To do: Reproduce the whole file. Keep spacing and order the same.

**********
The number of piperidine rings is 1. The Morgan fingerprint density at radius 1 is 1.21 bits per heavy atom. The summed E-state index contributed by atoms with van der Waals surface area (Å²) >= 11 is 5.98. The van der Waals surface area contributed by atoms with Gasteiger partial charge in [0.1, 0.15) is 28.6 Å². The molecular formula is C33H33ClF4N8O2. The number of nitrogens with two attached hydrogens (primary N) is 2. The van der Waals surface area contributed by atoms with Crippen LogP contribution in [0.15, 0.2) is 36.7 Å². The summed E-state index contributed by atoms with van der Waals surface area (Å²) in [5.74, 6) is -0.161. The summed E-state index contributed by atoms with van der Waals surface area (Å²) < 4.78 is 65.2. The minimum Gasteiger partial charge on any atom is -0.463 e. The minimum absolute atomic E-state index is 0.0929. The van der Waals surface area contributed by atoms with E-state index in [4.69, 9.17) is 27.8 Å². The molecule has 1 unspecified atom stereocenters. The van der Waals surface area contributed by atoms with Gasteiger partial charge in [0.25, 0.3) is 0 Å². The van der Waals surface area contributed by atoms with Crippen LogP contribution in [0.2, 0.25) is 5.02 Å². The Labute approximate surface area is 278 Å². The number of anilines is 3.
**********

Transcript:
The number of piperidine rings is 1. The Morgan fingerprint density at radius 1 is 1.21 bits per heavy atom. The summed E-state index contributed by atoms with van der Waals surface area (Å²) >= 11 is 5.98. The van der Waals surface area contributed by atoms with Gasteiger partial charge in [0.1, 0.15) is 28.6 Å². The molecular formula is C33H33ClF4N8O2. The number of nitrogens with two attached hydrogens (primary N) is 2. The van der Waals surface area contributed by atoms with Crippen LogP contribution in [0.15, 0.2) is 36.7 Å². The summed E-state index contributed by atoms with van der Waals surface area (Å²) in [5.74, 6) is -0.161. The summed E-state index contributed by atoms with van der Waals surface area (Å²) < 4.78 is 65.2. The minimum Gasteiger partial charge on any atom is -0.463 e. The minimum absolute atomic E-state index is 0.0929. The van der Waals surface area contributed by atoms with E-state index in [4.69, 9.17) is 27.8 Å². The molecule has 1 unspecified atom stereocenters. The van der Waals surface area contributed by atoms with Gasteiger partial charge in [0.25, 0.3) is 0 Å². The van der Waals surface area contributed by atoms with Crippen LogP contribution in [0.2, 0.25) is 5.02 Å². The Labute approximate surface area is 278 Å². The number of anilines is 3.